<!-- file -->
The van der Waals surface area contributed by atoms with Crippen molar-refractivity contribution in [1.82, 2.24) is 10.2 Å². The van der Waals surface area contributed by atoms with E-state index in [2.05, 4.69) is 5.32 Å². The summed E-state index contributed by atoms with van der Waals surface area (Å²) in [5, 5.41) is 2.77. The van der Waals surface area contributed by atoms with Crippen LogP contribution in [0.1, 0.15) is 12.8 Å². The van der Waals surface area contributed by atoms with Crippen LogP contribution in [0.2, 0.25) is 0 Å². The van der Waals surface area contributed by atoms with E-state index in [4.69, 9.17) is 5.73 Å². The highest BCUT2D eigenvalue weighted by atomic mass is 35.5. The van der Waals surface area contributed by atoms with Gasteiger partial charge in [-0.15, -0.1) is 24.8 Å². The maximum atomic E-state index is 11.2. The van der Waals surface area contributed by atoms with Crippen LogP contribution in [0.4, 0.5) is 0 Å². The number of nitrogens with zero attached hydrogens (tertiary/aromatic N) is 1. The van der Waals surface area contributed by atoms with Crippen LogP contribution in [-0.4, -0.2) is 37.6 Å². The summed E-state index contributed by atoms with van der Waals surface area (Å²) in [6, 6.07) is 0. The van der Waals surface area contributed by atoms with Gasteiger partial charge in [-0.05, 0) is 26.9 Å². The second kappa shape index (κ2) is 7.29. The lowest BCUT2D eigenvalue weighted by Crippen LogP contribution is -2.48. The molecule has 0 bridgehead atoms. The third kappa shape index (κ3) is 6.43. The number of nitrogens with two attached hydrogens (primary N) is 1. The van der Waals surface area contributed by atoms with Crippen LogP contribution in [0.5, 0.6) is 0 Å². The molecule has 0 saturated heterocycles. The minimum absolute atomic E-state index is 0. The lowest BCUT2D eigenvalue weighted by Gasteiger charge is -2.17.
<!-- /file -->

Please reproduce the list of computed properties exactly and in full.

The van der Waals surface area contributed by atoms with Crippen molar-refractivity contribution in [1.82, 2.24) is 10.2 Å². The van der Waals surface area contributed by atoms with E-state index in [2.05, 4.69) is 5.32 Å². The summed E-state index contributed by atoms with van der Waals surface area (Å²) in [5, 5.41) is 2.77. The van der Waals surface area contributed by atoms with Crippen LogP contribution in [0.1, 0.15) is 12.8 Å². The van der Waals surface area contributed by atoms with Crippen LogP contribution in [0.2, 0.25) is 0 Å². The van der Waals surface area contributed by atoms with E-state index in [4.69, 9.17) is 5.73 Å². The highest BCUT2D eigenvalue weighted by atomic mass is 35.5. The van der Waals surface area contributed by atoms with Gasteiger partial charge in [-0.15, -0.1) is 24.8 Å². The maximum atomic E-state index is 11.2. The van der Waals surface area contributed by atoms with Crippen LogP contribution in [0.4, 0.5) is 0 Å². The number of nitrogens with zero attached hydrogens (tertiary/aromatic N) is 1. The van der Waals surface area contributed by atoms with Crippen LogP contribution in [-0.4, -0.2) is 37.6 Å². The summed E-state index contributed by atoms with van der Waals surface area (Å²) in [6, 6.07) is 0. The van der Waals surface area contributed by atoms with Gasteiger partial charge in [-0.05, 0) is 26.9 Å². The second kappa shape index (κ2) is 7.29. The lowest BCUT2D eigenvalue weighted by Crippen LogP contribution is -2.48. The molecule has 0 bridgehead atoms. The third kappa shape index (κ3) is 6.43. The number of nitrogens with two attached hydrogens (primary N) is 1. The van der Waals surface area contributed by atoms with Crippen LogP contribution in [0.5, 0.6) is 0 Å². The molecule has 0 saturated heterocycles. The minimum absolute atomic E-state index is 0. The lowest BCUT2D eigenvalue weighted by Gasteiger charge is -2.17.